My boyfriend and I went to a Halloween party hosted by a freshman organization at our school Baylor University. At first we were going to be lame and just dress funky, but I found an idea online for Peanuts couple costumes. Because my boyfriend didn't really want to help (he thought it was a waste of time because he figured it would fail) I made the costumes by myself, though I did coax him into cutting the holes for the head and helping me draw the faces (he's much more artistic than I).
I don't have stage-by-stage pictures because I was frantically trying to finish them the day of the party. The construction consisted of buying extra large balloons, I used the kind that you tie to a rubber band and bounce against your hand. I blew up the balloons (two of them) and paper-mached them, just like we all learned in elementary art class. I used newspaper and a flour and water mixture. I had to do about 3 layers on each head, so it was a bit time consuming to wait for the layers to dry. Once dry, I painted the heads a peachy skin color and let dry.
My boyfriend cut the holes for the heads and we popped the balloons and took them out. He then drew the faces on and I glued Lucy's hair in place. He cut the eyes out and voila!
The clothes came from goodwill, we lucked out on the blue dress and the yellow shirt. I glued on fake felt buttons for Lucy and stitched on Charlie Brown's famous design. Then we were off to the party where everybody asked to take our picture. It was a successful night!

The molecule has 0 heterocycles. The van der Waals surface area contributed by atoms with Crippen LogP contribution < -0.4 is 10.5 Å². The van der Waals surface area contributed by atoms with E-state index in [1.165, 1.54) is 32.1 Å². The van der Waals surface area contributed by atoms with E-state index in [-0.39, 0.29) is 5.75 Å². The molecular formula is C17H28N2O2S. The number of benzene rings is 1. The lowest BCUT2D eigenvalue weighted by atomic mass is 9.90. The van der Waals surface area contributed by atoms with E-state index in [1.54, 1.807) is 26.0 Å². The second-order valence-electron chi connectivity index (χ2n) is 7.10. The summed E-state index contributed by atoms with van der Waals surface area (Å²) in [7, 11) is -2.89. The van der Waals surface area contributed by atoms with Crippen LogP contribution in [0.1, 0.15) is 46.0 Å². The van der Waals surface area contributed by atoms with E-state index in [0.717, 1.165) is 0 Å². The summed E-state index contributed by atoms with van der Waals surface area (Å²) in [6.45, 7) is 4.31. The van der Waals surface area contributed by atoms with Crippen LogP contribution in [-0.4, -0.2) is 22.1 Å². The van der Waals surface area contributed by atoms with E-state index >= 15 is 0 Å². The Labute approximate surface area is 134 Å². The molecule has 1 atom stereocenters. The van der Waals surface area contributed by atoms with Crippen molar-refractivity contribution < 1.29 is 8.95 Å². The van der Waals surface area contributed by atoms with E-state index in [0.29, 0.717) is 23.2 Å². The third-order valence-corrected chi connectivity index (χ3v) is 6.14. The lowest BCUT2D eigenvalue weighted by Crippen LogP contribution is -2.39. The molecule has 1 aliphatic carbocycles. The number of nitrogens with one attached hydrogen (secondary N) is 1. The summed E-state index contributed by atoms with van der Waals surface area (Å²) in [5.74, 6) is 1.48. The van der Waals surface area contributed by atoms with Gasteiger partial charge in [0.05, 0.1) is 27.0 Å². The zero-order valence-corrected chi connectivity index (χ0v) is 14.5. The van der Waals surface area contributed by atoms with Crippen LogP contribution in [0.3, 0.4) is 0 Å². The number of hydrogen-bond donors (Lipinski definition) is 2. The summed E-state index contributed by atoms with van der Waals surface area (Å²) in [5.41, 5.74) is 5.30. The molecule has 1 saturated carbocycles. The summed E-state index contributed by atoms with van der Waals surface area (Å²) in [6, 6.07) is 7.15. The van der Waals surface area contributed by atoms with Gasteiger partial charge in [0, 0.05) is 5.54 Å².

I came up with the idea of a Peanut Butter and Jelly costume so that my daughter and son would be a good match. For the basic shape of the costume, I purchased an old soda can costume sewing pattern from eBay. More importantly, I looked at the various brands of PB and J in the store, to see which would be most recognizable and most easily re-produced freehand.
The actual Jif label came with me to the fabric store so the colors could be matched exactly. I created the word Jif by making patterns of the letters with pieces of cardboard, traced onto the white fabric. The fine writing below the label I used fabric paint and did freehand. The lip of the jar I used ribbon that had the fine ridges.
As for the jelly, I simplified and incorporated a few different models of the Welch's jelly labels. The fine writing under the Welch's is purple fabric paint. The grapes were my favorite. I went to the quilting section of the store and bought three different shades of purple in the pre-cut squares. One was splotchy, one glittery and one solid, to try to give the illusion that the grapes were damp with dew. I also used 3 similar, but different household objects to trace the shape of the grapes. I used a quarter, the end of a child's toy, etc. The edge of the jar cover was a smooth purple ribbon. I had also brought the Welch's label with me, so that I could copy the colors exactly.
The costumes truly had a timeless appeal to everyone, and were so much fun, as they were something everyone could relate to.
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